03/10/2014 02:36 EDT | Updated 05/10/2014 05:59 EDT

Nova Scotia group worried about future of popular historic canal site

HALIFAX - A canal commission in Nova Scotia was raising alarm bells Monday that public access could be lost to a historical site and a lake that is regularly used by paddlers who canoe on the Shubenacadie waterway in the Halifax area.

Deborah Windsor, chairwoman of the Shubenacadie Canal Commission, said an area off Fletchers Lake in Fall River is protected under the province's Special Places Protection Act, which preserves historical sites.

Part of the area overlaps with a plot of land that is designated as "owner unknown," the commission said.

A landowner of a neighbouring property is trying to claim at least a portion of that land under the Limitations of Actions Act, where land can be claimed if the owner can prove they have occupied it in a way that clearly shows ownership, said Windsor.

She said hundreds of canoers, kayakers, church groups, scouts and school classes use the land regularly. It's also the only public access point to Fletchers Lake and is home to a historical lock used in the original Shubenacadie Canal system in the mid-1800s, she added.

"It's a place where the public should be allowed to continue to go, whether it's to enjoy the canal, whether it's to enjoy the historical component of the canal or to use the land as an access point to the lake," Windsor said Monday.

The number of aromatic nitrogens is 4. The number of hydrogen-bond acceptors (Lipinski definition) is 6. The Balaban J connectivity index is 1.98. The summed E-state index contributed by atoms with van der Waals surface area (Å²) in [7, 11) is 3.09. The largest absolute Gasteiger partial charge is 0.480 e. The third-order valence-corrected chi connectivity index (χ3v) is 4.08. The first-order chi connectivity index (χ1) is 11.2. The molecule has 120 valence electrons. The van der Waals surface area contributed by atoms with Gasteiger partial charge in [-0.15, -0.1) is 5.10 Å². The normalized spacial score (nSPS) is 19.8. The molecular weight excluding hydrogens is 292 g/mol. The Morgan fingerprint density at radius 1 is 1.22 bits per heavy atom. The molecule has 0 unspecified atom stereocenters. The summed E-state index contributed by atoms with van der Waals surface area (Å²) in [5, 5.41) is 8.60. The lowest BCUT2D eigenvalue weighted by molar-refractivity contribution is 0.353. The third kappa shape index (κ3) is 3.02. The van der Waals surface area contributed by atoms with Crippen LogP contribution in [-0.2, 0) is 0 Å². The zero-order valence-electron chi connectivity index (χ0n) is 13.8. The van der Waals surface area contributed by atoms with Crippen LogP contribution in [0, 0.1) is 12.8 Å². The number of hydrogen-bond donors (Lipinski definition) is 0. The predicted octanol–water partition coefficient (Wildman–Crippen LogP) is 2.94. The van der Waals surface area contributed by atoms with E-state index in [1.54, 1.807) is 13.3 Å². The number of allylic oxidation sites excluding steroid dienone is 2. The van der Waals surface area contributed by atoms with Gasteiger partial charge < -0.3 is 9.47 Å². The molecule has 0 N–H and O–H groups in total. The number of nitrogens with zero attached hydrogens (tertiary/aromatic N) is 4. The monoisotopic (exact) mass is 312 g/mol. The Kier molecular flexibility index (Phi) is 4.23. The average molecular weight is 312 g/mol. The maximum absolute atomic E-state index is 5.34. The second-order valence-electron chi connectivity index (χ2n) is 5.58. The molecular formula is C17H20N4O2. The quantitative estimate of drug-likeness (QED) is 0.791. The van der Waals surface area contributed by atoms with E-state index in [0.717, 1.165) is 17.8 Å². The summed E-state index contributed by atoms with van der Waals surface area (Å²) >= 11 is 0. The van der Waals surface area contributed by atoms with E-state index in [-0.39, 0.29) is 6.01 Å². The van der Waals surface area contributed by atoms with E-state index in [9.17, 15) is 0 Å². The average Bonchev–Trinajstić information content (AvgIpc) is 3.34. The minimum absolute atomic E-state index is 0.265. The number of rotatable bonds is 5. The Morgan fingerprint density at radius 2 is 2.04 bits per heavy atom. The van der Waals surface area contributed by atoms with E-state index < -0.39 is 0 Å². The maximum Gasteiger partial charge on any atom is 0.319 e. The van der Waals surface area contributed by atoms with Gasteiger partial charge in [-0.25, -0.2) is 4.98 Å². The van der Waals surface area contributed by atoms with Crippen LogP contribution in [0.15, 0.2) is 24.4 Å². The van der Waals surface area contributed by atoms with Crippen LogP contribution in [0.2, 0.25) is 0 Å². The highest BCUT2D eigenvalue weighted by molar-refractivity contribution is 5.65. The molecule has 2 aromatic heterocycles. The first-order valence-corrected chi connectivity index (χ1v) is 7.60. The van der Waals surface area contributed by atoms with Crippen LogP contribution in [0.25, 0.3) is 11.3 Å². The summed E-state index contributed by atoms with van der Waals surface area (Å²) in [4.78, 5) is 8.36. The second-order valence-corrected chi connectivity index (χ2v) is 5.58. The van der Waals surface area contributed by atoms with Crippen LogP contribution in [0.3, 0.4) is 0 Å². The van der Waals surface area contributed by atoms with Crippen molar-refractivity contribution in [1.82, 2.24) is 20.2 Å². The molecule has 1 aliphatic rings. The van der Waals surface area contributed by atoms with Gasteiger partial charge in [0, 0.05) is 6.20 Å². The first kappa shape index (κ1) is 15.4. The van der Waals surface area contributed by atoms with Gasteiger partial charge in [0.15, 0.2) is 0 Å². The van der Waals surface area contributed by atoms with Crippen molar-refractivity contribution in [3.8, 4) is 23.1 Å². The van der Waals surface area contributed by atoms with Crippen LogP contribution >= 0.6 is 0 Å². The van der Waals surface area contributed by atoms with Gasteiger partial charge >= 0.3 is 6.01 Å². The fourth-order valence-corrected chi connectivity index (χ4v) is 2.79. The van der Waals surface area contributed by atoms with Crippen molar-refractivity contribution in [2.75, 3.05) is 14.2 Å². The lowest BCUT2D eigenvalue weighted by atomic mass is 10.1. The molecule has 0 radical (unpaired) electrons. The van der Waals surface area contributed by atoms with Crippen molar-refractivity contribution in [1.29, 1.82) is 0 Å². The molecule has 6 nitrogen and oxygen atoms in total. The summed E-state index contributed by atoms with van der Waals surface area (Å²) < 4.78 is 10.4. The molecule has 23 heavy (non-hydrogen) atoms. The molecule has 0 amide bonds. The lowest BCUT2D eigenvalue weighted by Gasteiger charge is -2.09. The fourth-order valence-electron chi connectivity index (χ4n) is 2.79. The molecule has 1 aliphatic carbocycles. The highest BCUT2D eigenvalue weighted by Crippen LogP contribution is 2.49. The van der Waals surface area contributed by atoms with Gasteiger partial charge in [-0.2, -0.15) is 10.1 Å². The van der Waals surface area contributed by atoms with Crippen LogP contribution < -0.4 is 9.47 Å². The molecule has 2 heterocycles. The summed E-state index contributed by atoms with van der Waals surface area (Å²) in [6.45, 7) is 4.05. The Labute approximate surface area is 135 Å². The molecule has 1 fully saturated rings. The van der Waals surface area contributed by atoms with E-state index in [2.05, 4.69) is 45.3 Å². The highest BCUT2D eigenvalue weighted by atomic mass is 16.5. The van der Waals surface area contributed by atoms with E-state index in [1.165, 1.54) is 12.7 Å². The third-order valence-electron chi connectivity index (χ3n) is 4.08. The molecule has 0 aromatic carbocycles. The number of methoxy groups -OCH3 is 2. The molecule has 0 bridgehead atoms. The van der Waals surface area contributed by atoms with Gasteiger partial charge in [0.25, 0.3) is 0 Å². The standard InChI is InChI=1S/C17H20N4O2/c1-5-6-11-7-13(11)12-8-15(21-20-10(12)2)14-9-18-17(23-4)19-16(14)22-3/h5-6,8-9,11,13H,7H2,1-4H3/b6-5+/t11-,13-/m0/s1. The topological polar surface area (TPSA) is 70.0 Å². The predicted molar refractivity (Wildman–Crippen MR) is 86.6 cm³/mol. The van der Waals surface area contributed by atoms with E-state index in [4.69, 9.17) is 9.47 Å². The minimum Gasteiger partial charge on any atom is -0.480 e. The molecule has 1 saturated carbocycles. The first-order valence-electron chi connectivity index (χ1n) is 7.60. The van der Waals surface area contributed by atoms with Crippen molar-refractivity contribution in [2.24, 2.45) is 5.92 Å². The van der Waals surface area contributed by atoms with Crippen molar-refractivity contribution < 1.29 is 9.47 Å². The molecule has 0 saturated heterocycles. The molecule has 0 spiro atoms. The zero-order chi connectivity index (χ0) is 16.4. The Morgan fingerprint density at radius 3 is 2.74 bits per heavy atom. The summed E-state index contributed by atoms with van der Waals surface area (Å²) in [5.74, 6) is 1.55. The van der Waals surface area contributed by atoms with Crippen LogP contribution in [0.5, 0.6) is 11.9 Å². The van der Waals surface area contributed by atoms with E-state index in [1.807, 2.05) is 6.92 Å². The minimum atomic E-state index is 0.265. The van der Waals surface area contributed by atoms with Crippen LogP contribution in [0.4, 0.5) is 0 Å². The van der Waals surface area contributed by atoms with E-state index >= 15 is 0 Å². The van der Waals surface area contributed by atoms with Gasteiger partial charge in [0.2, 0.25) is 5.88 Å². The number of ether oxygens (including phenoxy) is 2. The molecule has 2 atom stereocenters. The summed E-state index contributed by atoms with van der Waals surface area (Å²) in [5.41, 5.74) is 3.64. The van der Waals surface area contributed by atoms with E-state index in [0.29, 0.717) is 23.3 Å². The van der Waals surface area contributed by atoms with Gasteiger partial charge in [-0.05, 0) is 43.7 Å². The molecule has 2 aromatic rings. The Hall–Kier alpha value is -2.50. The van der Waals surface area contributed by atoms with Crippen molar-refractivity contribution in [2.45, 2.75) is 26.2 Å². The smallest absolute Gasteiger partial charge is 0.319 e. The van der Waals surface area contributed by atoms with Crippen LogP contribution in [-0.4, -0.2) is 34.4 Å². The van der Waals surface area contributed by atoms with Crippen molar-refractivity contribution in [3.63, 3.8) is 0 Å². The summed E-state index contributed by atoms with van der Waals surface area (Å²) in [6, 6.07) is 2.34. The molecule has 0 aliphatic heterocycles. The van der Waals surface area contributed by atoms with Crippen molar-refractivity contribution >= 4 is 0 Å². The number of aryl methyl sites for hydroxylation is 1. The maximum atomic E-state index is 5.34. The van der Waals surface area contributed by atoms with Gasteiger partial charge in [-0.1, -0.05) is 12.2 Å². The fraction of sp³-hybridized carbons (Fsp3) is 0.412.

She said her group plans on meeting with Natural Resources Minister Zach Churchill on Tuesday and is urging the public to share their stories in an effort to prevent the site from becoming private land.

The Natural Resources Department said the property owner has made a verbal claim to the province and the area has been surveyed by its staff.

A spokesman for the department said the province was previously looking into whether it could acquire a portion of the "owner unknown" land in order to protect the heritage of the site.

Bruce Nunn said the landowner has been flexible in working with the province and no decision has been made yet.

"The land claimant has been very co-operative and the department's research on this file has been progressing well," said Nunn in an email.

Nunn said Churchill will meet with the commission Tuesday and also plans on meeting with the land claimant. He added that the Special Places designation would apply to the land whether it is public or private.

The Shubenacadie Canal runs about 100 kilometres from the Halifax harbour to the Minas Basin, an inlet of the Bay of Fundy.